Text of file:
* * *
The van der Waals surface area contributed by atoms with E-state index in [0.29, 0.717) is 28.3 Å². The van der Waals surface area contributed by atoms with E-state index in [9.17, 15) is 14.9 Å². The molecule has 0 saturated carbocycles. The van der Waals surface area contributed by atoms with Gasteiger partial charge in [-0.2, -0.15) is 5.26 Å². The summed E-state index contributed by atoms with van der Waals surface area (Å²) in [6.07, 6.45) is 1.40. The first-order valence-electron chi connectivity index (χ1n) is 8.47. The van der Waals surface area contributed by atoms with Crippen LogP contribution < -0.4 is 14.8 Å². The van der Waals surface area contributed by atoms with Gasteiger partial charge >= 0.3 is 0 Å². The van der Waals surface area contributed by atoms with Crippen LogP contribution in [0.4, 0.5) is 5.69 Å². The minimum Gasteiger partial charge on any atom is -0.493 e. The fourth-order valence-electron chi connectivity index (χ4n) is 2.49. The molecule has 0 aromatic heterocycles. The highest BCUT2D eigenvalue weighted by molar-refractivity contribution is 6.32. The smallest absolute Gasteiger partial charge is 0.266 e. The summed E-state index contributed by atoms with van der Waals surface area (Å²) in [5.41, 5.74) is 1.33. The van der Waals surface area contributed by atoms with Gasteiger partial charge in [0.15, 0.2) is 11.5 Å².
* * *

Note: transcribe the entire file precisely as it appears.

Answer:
The van der Waals surface area contributed by atoms with E-state index in [0.29, 0.717) is 28.3 Å². The van der Waals surface area contributed by atoms with E-state index in [9.17, 15) is 14.9 Å². The molecule has 0 saturated carbocycles. The van der Waals surface area contributed by atoms with Gasteiger partial charge in [-0.2, -0.15) is 5.26 Å². The summed E-state index contributed by atoms with van der Waals surface area (Å²) in [6.07, 6.45) is 1.40. The first-order valence-electron chi connectivity index (χ1n) is 8.47. The van der Waals surface area contributed by atoms with Crippen LogP contribution < -0.4 is 14.8 Å². The van der Waals surface area contributed by atoms with Gasteiger partial charge >= 0.3 is 0 Å². The van der Waals surface area contributed by atoms with Crippen LogP contribution in [0.4, 0.5) is 5.69 Å². The minimum Gasteiger partial charge on any atom is -0.493 e. The fourth-order valence-electron chi connectivity index (χ4n) is 2.49. The molecule has 0 aromatic heterocycles. The highest BCUT2D eigenvalue weighted by molar-refractivity contribution is 6.32. The smallest absolute Gasteiger partial charge is 0.266 e. The summed E-state index contributed by atoms with van der Waals surface area (Å²) in [5.41, 5.74) is 1.33. The van der Waals surface area contributed by atoms with Gasteiger partial charge in [0.15, 0.2) is 11.5 Å².